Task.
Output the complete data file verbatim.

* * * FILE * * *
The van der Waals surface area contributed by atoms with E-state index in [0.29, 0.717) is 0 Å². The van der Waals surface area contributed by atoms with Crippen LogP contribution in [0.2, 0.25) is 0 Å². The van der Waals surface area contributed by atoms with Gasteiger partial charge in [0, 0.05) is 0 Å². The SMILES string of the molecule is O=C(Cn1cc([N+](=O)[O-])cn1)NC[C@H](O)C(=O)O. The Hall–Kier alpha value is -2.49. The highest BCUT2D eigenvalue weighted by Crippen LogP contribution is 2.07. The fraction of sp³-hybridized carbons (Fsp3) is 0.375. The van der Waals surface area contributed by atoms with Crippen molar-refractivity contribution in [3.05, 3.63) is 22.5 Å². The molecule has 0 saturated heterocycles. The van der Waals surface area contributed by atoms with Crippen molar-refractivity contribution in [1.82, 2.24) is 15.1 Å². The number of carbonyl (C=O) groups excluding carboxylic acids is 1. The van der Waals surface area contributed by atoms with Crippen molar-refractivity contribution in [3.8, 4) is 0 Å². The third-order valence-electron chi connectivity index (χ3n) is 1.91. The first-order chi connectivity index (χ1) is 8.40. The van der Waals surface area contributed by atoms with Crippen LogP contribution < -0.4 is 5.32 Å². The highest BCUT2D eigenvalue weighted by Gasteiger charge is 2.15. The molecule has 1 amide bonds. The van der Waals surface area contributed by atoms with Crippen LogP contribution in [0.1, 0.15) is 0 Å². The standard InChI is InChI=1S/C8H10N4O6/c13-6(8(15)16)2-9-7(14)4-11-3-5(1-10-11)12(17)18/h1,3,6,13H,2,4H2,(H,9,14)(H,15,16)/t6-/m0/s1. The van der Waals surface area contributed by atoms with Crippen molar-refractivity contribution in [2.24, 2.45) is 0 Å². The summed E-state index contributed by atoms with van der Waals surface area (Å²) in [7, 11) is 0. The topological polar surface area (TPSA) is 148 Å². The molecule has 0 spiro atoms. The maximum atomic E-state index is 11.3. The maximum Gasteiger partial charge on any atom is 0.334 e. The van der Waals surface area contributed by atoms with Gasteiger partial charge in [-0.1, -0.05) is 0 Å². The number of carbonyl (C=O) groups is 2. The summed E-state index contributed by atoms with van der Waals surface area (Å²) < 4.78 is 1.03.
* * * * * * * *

The van der Waals surface area contributed by atoms with E-state index in [0.29, 0.717) is 0 Å². The van der Waals surface area contributed by atoms with Crippen LogP contribution in [0.2, 0.25) is 0 Å². The van der Waals surface area contributed by atoms with Gasteiger partial charge in [0, 0.05) is 0 Å². The SMILES string of the molecule is O=C(Cn1cc([N+](=O)[O-])cn1)NC[C@H](O)C(=O)O. The Hall–Kier alpha value is -2.49. The highest BCUT2D eigenvalue weighted by Crippen LogP contribution is 2.07. The fraction of sp³-hybridized carbons (Fsp3) is 0.375. The van der Waals surface area contributed by atoms with Crippen molar-refractivity contribution in [3.05, 3.63) is 22.5 Å². The molecule has 0 saturated heterocycles. The van der Waals surface area contributed by atoms with Crippen molar-refractivity contribution in [1.82, 2.24) is 15.1 Å². The number of carbonyl (C=O) groups excluding carboxylic acids is 1. The van der Waals surface area contributed by atoms with Crippen molar-refractivity contribution in [3.8, 4) is 0 Å². The third-order valence-electron chi connectivity index (χ3n) is 1.91. The first-order chi connectivity index (χ1) is 8.40. The van der Waals surface area contributed by atoms with Crippen LogP contribution < -0.4 is 5.32 Å². The highest BCUT2D eigenvalue weighted by Gasteiger charge is 2.15. The molecule has 1 amide bonds. The van der Waals surface area contributed by atoms with Crippen LogP contribution in [0.1, 0.15) is 0 Å². The standard InChI is InChI=1S/C8H10N4O6/c13-6(8(15)16)2-9-7(14)4-11-3-5(1-10-11)12(17)18/h1,3,6,13H,2,4H2,(H,9,14)(H,15,16)/t6-/m0/s1. The van der Waals surface area contributed by atoms with Crippen molar-refractivity contribution in [2.24, 2.45) is 0 Å². The summed E-state index contributed by atoms with van der Waals surface area (Å²) in [7, 11) is 0. The topological polar surface area (TPSA) is 148 Å². The molecule has 0 spiro atoms. The maximum atomic E-state index is 11.3. The maximum Gasteiger partial charge on any atom is 0.334 e. The van der Waals surface area contributed by atoms with Gasteiger partial charge in [-0.1, -0.05) is 0 Å². The number of carbonyl (C=O) groups is 2. The summed E-state index contributed by atoms with van der Waals surface area (Å²) < 4.78 is 1.03.